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News | Aug. 10, 2023

Installation exercise to test emergency response capabilities

By Kristin Molinaro DLA Land and Maritime Public Affairs

The Defense Supply Center Columbus will conduct a full-scale active shooter exercise Aug. 17 to test emergency response procedures.

The exercise will incorporate first responder protocols, shelter-in-place drills and lockdown actions at installation buildings and access points as participating agencies practice operational responses in real time.

Participants include Defense Logistics Agency Land and Maritime, Defense Finance and Accounting Service – Columbus, the Ohio National Guard, DLA Police Department, DLA Fire Department and local emergency services in the surrounding area.

Glynn Pleasant, the installation’s Emergency Operations Manager, said knowledge gained during the exercise will help ensure organizations both inside and outside DSCC’s perimeter are ready to respond side-by-side in a crisis to save lives and provide essential support during recovery operations.

For the exercise, Pleasant created an authentic scenario to assess the capability of DSCC to respond to and recover from an active shooter event that results in casualties or potential damage to critical assets.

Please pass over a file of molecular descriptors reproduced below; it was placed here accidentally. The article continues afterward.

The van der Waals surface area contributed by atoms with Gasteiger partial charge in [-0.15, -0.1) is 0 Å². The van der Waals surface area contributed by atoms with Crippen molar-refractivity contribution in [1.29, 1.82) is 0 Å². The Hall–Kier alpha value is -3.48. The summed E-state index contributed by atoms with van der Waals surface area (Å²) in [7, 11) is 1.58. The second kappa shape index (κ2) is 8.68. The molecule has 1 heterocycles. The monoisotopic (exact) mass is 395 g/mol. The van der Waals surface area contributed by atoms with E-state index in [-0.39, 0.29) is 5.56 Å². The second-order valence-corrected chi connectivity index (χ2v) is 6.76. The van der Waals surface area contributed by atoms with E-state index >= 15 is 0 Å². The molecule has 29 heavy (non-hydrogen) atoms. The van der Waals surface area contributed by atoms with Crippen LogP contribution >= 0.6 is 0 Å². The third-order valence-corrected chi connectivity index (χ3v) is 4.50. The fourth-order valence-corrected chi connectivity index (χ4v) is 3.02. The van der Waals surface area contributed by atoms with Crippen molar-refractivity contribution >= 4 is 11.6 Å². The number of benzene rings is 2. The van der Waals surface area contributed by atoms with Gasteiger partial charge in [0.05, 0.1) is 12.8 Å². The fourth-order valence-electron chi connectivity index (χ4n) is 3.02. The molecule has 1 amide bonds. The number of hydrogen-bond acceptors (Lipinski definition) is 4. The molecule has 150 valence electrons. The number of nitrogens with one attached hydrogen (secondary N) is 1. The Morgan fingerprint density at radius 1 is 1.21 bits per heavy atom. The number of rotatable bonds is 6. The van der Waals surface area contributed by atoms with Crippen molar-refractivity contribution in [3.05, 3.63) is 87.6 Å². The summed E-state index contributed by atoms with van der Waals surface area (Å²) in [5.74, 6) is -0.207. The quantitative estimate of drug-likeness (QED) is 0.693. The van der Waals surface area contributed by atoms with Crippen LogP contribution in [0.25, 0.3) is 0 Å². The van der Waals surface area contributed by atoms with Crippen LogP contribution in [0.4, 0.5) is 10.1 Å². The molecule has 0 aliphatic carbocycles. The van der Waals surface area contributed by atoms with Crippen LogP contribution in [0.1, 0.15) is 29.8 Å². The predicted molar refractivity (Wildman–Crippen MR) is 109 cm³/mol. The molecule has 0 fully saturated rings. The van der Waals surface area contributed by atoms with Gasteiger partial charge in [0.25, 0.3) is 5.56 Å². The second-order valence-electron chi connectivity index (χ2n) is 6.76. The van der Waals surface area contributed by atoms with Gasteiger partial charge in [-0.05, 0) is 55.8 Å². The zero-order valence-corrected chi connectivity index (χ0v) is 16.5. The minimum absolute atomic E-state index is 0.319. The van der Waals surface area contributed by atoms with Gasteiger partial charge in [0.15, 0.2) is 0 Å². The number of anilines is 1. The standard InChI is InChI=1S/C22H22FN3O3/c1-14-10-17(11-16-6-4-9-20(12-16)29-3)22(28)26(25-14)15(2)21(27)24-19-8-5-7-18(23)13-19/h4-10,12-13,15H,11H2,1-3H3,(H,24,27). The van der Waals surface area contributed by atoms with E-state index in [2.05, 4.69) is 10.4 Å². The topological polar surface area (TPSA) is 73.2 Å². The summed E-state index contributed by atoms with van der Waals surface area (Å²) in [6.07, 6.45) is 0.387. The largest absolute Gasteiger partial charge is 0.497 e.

“This helps our workforce become more familiar with exercising all parts of their emergency action plans and gives us a valuable opportunity to evaluate the plans, policies and procedures which are written to keep the installation safe,” he said.

During the scenario, the DLA Land and Maritime workforce will react in real time to a situation initiated by anonymous role players. DFAS – Columbus and the Ohio National Guard will participate in the lockdown and respond according to their established emergency action plans. Designated evaluators and base leadership will be on site throughout the exercise to monitor progress and identify opportunities for further training.

Pleasant cautioned that traffic attempting to enter or exit the installation during this period may experience minor delays. Installation employees should expect to see emergency vehicles and hear loudspeaker announcements.

Pleasant said the value of exercising emergency responses versus simulating them can’t be overstated.

“You always fall back on training in any stressful situation,” he said. “People may think they have the correct answer when you simulate a response but that is not always the case once they must perform the actions.”

Pleasant said that full-scale exercises such as this one lay the groundwork for more complex scenarios in the future.

“The overarching goal is to ensure we have a workforce that is prepared to respond to any hazard they might face,” he said. “They will be able to take the skills they learn here and put them to use at home. A well trained and exercised workforce will respond quicker and more efficiently.”